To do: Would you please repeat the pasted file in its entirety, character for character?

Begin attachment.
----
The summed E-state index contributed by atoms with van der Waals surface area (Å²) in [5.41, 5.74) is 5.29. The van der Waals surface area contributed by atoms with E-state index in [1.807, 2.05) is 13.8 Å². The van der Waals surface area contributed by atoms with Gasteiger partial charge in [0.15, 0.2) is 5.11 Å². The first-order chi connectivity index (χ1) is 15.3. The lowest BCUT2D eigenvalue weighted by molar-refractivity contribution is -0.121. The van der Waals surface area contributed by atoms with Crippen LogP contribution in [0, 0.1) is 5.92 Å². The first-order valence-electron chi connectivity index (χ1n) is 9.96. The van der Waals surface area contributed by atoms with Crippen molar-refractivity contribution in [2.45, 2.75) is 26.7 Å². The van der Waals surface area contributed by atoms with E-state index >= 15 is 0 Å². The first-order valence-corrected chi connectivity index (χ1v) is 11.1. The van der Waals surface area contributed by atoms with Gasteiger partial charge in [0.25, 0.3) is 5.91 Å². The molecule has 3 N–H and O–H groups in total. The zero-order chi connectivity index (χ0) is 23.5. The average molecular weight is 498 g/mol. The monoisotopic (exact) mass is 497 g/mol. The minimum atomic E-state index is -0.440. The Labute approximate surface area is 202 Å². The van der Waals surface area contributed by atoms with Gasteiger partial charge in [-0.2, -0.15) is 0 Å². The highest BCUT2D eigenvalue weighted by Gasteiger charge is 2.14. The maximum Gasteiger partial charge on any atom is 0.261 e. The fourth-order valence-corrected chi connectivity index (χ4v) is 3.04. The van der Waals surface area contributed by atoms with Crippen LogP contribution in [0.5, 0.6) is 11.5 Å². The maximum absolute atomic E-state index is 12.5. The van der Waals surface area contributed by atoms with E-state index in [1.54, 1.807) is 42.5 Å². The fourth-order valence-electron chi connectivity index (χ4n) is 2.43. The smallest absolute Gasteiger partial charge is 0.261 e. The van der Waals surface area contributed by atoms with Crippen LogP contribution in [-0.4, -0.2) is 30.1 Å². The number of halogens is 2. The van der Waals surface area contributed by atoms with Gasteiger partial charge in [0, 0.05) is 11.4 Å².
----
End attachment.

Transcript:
The summed E-state index contributed by atoms with van der Waals surface area (Å²) in [5.41, 5.74) is 5.29. The van der Waals surface area contributed by atoms with E-state index in [1.807, 2.05) is 13.8 Å². The van der Waals surface area contributed by atoms with Gasteiger partial charge in [0.15, 0.2) is 5.11 Å². The first-order chi connectivity index (χ1) is 15.3. The lowest BCUT2D eigenvalue weighted by molar-refractivity contribution is -0.121. The van der Waals surface area contributed by atoms with Crippen LogP contribution in [0, 0.1) is 5.92 Å². The first-order valence-electron chi connectivity index (χ1n) is 9.96. The van der Waals surface area contributed by atoms with Crippen molar-refractivity contribution in [2.45, 2.75) is 26.7 Å². The van der Waals surface area contributed by atoms with E-state index >= 15 is 0 Å². The first-order valence-corrected chi connectivity index (χ1v) is 11.1. The van der Waals surface area contributed by atoms with Gasteiger partial charge in [0.25, 0.3) is 5.91 Å². The molecule has 3 N–H and O–H groups in total. The zero-order chi connectivity index (χ0) is 23.5. The average molecular weight is 498 g/mol. The monoisotopic (exact) mass is 497 g/mol. The minimum atomic E-state index is -0.440. The Labute approximate surface area is 202 Å². The van der Waals surface area contributed by atoms with Gasteiger partial charge in [-0.2, -0.15) is 0 Å². The highest BCUT2D eigenvalue weighted by Gasteiger charge is 2.14. The maximum Gasteiger partial charge on any atom is 0.261 e. The fourth-order valence-corrected chi connectivity index (χ4v) is 3.04. The van der Waals surface area contributed by atoms with Crippen LogP contribution in [0.5, 0.6) is 11.5 Å². The maximum absolute atomic E-state index is 12.5. The van der Waals surface area contributed by atoms with E-state index in [1.54, 1.807) is 42.5 Å². The fourth-order valence-electron chi connectivity index (χ4n) is 2.43. The smallest absolute Gasteiger partial charge is 0.261 e. The van der Waals surface area contributed by atoms with Crippen LogP contribution in [-0.4, -0.2) is 30.1 Å². The number of halogens is 2. The van der Waals surface area contributed by atoms with Gasteiger partial charge in [0, 0.05) is 11.4 Å².